A generalized bias network 302 is shown with base connections 316 and 320, a collector connection 318, and connections 312 and 314 to the positive and negative supply voltage terminals. Oscillator performance may be improved by the use of semiconductors, for instance, to nonlinearly control the base-emitter voltages.
The feedback network 300 is shown in block diagram form with its input 308 connected to the amplifier output 318 and its output connected to the amplifier input 310. Feedback network connections are also shown to both supply voltage terminals. The feedback network - amplifier loop must provide a multiple of 360 degrees phase shift at the desired oscillation frequency. Numerous feedback networks are, of course, possible.
It may be desirable to realize this complementary transistor oscillator in integrated circuit form. Process constraints may require that PNP transistor 322 be configured as a combination of a lateral PNP and NPN transistor. In combination, this transistor pair is known to act similarly to a single PNP transistor. Also, Darlington NPN and PNP composite transistor arrangements are possible.
|Cited Patent||Filing date||Publication date||Applicant||Title|
|US2133642 *||Feb 25, 1924||Oct 18, 1938||Pierce George W||Electrical system|
|US2791644 *||Nov 7, 1952||May 7, 1957||Rca Corp||Push-pull amplifier with complementary type transistors|
|US3725822 *||May 20, 1971||Apr 3, 1973||Rca Corp||Phase shift oscillators using insulated-gate field-effect transistors|
|US4704587 *||Dec 4, 1986||Nov 3, 1987||Western Digital Corporation||Crystal oscillator circuit for fast reliable start-up|
|JPS6165607A *||Title not available|
|SU678632A1 *||Title not available|
|1||*||Boylestad, R., et al., Electronic Devices and Circuit Theory, 1972, Prentice Hall, Inc., Operation of Feedback Circuit as an Oscillator , pp. 597 599; Phase Shift Oscillator, pp. 599 605; Crystal Oscillator, pp. 626 630.|
|2||Boylestad, R., et al., Electronic Devices and Circuit Theory, 1972, Prentice-Hall, Inc., "Operation of Feedback Circuit as an Oscillator", pp. 597-599; Phase-Shift Oscillator, pp. 599-605; Crystal Oscillator, pp. 626-630.|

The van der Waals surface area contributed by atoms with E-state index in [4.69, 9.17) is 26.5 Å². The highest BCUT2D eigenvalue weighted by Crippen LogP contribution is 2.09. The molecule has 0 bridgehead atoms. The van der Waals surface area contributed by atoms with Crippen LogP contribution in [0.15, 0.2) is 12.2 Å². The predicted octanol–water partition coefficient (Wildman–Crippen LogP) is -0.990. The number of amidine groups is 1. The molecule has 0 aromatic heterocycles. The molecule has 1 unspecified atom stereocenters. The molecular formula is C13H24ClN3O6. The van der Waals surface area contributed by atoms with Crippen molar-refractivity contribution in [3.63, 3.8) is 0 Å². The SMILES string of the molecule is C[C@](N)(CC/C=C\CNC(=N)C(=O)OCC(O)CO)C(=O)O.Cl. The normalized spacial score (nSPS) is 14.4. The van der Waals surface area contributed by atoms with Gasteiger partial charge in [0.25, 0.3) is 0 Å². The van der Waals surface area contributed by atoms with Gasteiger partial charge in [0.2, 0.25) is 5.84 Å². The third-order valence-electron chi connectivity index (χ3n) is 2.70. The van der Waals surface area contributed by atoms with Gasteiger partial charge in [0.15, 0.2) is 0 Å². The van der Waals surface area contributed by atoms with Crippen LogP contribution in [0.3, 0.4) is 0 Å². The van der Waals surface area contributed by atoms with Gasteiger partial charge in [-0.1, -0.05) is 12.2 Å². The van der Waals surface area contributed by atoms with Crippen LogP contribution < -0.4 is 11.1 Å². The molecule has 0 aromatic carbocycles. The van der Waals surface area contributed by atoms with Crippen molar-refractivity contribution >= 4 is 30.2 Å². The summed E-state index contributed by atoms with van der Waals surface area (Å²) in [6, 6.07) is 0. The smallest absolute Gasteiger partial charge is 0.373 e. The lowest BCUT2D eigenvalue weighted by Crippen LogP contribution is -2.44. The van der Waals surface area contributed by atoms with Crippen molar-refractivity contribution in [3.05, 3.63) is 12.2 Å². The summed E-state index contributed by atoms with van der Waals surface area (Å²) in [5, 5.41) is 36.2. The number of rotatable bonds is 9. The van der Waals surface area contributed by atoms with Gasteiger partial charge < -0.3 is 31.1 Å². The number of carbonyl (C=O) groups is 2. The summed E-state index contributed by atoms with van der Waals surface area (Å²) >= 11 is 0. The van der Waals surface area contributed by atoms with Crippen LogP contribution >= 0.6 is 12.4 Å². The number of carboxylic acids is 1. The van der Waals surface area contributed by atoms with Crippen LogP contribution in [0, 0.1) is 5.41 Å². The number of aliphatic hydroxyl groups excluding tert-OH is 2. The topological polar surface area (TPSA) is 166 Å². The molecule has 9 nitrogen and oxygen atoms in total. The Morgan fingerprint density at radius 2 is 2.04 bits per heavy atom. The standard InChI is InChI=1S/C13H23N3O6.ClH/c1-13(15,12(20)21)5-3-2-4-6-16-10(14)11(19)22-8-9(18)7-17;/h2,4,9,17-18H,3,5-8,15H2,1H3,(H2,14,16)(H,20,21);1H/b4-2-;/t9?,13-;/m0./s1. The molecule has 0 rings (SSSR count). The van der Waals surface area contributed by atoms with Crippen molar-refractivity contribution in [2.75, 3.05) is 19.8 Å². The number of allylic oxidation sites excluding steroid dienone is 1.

|3||DiMassimo, D. V., et al, "Astable and Monostable Oscillators Using RCA COS/MOS Digital Integrated Circuits", RCA application note ICAN-6466 CMOS Integrated Circuits (SSD-250C), 1983 pp. 731-736.|
|4||*||DiMassimo, D. V., et al, Astable and Monostable Oscillators Using RCA COS/MOS Digital Integrated Circuits , RCA application note ICAN 6466 CMOS Integrated Circuits (SSD 250C), 1983 pp. 731 736.|
|5||Eaton, S. S., "Timekeeping Advances Through COS/MOS Technology", RCA application note ICAN-6086, CMOS Integrated Circuits (SSD-250C), 1983, pp. 708-713.|
|6||*||Eaton, S. S., Timekeeping Advances Through COS/MOS Technology , RCA application note ICAN 6086, CMOS Integrated Circuits (SSD 250C), 1983, pp. 708 713.|
|7||Matthys, R. J., Crystal Oscillator Circuits, 1983, John Wiley and Sons, "The Start-Up Problem", pp. 103-104; Biasing Discrete Transistors, pp. 105-107; Pierce transistor crystal oscillators, pp. 127-135.|
|8||*||Matthys, R. J., Crystal Oscillator Circuits, 1983, John Wiley and Sons, The Start Up Problem , pp. 103 104; Biasing Discrete Transistors, pp. 105 107; Pierce transistor crystal oscillators, pp. 127 135.|
|9||Mills, T. B., "HCMOS Crystal Oscillators", National Semiconductor Application Note 340, 1983, Logic Databook, vol. 1, 1984 pp. 2-138 to 2-140.|
|10||*||Mills, T. B., HCMOS Crystal Oscillators , National Semiconductor Application Note 340, 1983, Logic Databook, vol. 1, 1984 pp. 2 138 to 2 140.|
|11||Motorola, "Oscillator Design with High-Speed CMOS", High-Speed CMOS Logic Data (DL129, Rev. 3), 1988, pp. 4-25 to 4-26.|
|12||*||Motorola, Oscillator Design with High Speed CMOS , High Speed CMOS Logic Data (DL129, Rev. 3), 1988, pp. 4 25 to 4 26.|
|13||Wakeman, L., "Logic-System Design Techniques reduce Switching-CMOS Power", National Semiconductor Application Note 376, 1984, Logic Databook, vol. 1, 1984, pp. 2-242 to 2-247.|
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|Citing Patent||Filing date||Publication date||Applicant||Title|
|US5531384 *||Jun 17, 1993||Jul 2, 1996||Greene; Robert H.||Spray gun|
|US5596554 *||Jun 4, 1993||Jan 21, 1997||Hagadorn; Hubert W.||Set operation in a timepiece having an electrooptical display|
|US5926071 *||Jan 7, 1998||Jul 20, 1999||Nokia Mobile Phones||Minimization of the power consumption in an oscillator|
|US6137374 *||Oct 15, 1998||Oct 24, 2000||Chrysler Corporation||Low power clock oscillator|
|U.S. Classification||331/108.00A, 331/116.00R, 331/185|
|International Classification||H03K3/03, H03B5/36|
|Cooperative Classification||H03K3/0307, H03B5/36, H03B2200/0062, H03B2200/0098, H03B2200/0082|
|European Classification||H03B5/36, H03K3/03B|
|Oct 6, 1993||AS||Assignment|
Owner name: MADAUS SCHWARZER MEDIZINTECHNIK GMBH & CO. KG, GER
Free format text: CHANGE OF NAME;ASSIGNOR:MADAUS MEDIZIN ELEKTRONIK GMBH & CO. KG;REEL/FRAME:006704/0957
Effective date: 19930407
|Oct 28, 1996||FPAY||Fee payment|
Year of fee payment: 4
|Aug 2, 2000||FPAY||Fee payment|
Year of fee payment: 8
|Dec 29, 2004||REMI||Maintenance fee reminder mailed|
|Jun 15, 2005||LAPS||Lapse for failure to pay maintenance fees|
|Aug 9, 2005||FP||Expired due to failure to pay maintenance fee|
Effective date: 20050615